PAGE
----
Today
Thu 4 June 2020
Subscribe

Kseniya Kirillova reports on how, from prison conditions to repatriating citizens, officials are a major threat to Russians during the COVID-19 crisis.

Share this article

In the context of the Coronavirus pandemic the Russian authorities ramped up their rhetoric about the necessity to protect “fellow countrymen” who found themselves abroad in the countries most affected by the virus.  But in practice, it turned out that the Kremlin made things worse for compatriots in most of the affected countries, as well as in their own.

The Battle over Prisons

One of the primary allegations of the Russian government toward Western countries concerned the conditions of prisons holding Russian citizens, with the USA playing the role of primus inter pares.

“We are unconditionally concerned for the state of health of our compatriots in American prisons,” declared the press secretary of President Dmitriy Peskov. The ambassador to the United States, Anatoliy Antonov, sent a letter to the Department of Justice and the Attorney General of the USA, William Barr, in which he suggested looking at the possibility of transferring the Russians to house arrest or deporting them to Russia.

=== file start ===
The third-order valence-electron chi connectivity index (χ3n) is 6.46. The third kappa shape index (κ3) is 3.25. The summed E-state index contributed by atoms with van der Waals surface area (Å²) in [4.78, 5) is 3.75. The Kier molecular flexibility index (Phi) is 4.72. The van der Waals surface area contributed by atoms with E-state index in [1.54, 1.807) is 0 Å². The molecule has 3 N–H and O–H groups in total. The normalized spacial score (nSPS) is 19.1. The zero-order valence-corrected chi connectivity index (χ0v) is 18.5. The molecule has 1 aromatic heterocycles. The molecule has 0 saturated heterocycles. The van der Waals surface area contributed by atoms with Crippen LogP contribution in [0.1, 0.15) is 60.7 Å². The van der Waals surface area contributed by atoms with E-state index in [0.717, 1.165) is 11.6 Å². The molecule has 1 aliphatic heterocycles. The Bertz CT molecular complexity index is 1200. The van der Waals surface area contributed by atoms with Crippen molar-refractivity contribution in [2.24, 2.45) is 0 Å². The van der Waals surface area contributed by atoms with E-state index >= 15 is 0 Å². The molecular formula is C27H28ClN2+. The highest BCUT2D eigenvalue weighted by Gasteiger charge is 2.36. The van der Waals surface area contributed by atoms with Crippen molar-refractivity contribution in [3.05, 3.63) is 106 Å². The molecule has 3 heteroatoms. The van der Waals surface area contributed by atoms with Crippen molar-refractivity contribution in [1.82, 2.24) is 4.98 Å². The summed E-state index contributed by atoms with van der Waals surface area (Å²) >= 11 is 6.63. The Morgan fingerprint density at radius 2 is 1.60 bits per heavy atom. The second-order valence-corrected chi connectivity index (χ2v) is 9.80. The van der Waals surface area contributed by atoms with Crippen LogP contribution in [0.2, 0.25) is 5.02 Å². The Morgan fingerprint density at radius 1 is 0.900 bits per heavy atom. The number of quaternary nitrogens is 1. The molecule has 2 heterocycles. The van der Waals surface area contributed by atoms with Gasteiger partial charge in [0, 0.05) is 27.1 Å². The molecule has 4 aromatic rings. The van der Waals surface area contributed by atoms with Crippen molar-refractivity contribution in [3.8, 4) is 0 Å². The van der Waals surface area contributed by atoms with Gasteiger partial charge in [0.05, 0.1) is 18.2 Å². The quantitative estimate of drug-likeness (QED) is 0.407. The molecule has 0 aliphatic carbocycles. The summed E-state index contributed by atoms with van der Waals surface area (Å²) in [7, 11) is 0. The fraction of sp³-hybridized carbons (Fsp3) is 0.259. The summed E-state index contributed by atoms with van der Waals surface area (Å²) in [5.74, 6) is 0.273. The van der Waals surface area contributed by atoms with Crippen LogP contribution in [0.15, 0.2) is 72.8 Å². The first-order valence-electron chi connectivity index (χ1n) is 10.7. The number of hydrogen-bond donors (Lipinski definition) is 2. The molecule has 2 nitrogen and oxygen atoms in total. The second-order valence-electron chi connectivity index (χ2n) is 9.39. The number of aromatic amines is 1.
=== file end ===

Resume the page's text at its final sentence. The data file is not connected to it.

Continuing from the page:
The same agenda was supported by the pro-government news agency Russia Today, which published material on the distressed condition of Russians in foreign prisons. Accompanying this was a curiously specific list of those fellow countrymen for whom the Russian mass media demanded concern. 

Most of them are persons detained for hacker attacks, fraud, attempts to export equipment bypassing sanctions legislation, as well as for the sale of weapons and drugs (including Viktor But and Konstantin Yaroshenko).